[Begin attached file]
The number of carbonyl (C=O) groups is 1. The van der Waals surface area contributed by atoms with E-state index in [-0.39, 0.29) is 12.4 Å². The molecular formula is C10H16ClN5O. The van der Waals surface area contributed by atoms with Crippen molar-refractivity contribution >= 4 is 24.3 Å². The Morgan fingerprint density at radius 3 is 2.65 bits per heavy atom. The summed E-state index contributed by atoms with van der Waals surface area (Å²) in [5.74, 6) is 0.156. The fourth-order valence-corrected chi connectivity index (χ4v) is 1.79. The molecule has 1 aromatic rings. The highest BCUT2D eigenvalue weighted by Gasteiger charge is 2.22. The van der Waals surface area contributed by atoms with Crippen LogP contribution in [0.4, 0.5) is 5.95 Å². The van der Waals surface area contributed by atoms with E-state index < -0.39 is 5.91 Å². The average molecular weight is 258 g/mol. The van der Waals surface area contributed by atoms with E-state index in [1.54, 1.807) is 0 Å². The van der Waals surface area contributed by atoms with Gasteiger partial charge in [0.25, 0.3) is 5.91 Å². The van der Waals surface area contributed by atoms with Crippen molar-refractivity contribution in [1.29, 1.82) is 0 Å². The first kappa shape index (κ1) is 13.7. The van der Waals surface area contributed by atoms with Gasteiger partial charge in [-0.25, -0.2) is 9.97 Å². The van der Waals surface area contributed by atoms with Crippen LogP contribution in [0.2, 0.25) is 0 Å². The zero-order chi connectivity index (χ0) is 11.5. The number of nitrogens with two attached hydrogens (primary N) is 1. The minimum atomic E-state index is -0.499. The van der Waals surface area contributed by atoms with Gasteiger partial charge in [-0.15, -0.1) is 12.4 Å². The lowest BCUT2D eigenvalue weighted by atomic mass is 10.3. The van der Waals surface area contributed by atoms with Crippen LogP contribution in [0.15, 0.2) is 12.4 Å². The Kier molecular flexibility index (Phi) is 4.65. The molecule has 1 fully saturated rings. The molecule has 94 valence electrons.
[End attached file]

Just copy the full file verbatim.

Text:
The number of carbonyl (C=O) groups is 1. The van der Waals surface area contributed by atoms with E-state index in [-0.39, 0.29) is 12.4 Å². The molecular formula is C10H16ClN5O. The van der Waals surface area contributed by atoms with Crippen molar-refractivity contribution >= 4 is 24.3 Å². The Morgan fingerprint density at radius 3 is 2.65 bits per heavy atom. The summed E-state index contributed by atoms with van der Waals surface area (Å²) in [5.74, 6) is 0.156. The fourth-order valence-corrected chi connectivity index (χ4v) is 1.79. The molecule has 1 aromatic rings. The highest BCUT2D eigenvalue weighted by Gasteiger charge is 2.22. The van der Waals surface area contributed by atoms with Crippen LogP contribution in [0.4, 0.5) is 5.95 Å². The van der Waals surface area contributed by atoms with E-state index < -0.39 is 5.91 Å². The average molecular weight is 258 g/mol. The van der Waals surface area contributed by atoms with E-state index in [1.54, 1.807) is 0 Å². The van der Waals surface area contributed by atoms with Gasteiger partial charge in [0.25, 0.3) is 5.91 Å². The van der Waals surface area contributed by atoms with Crippen molar-refractivity contribution in [1.29, 1.82) is 0 Å². The first kappa shape index (κ1) is 13.7. The van der Waals surface area contributed by atoms with Gasteiger partial charge in [-0.25, -0.2) is 9.97 Å². The van der Waals surface area contributed by atoms with Crippen LogP contribution in [0.2, 0.25) is 0 Å². The zero-order chi connectivity index (χ0) is 11.5. The number of nitrogens with two attached hydrogens (primary N) is 1. The minimum atomic E-state index is -0.499. The van der Waals surface area contributed by atoms with Gasteiger partial charge in [-0.15, -0.1) is 12.4 Å². The lowest BCUT2D eigenvalue weighted by atomic mass is 10.3. The van der Waals surface area contributed by atoms with Crippen LogP contribution in [0.15, 0.2) is 12.4 Å². The Kier molecular flexibility index (Phi) is 4.65. The molecule has 1 fully saturated rings. The molecule has 94 valence electrons.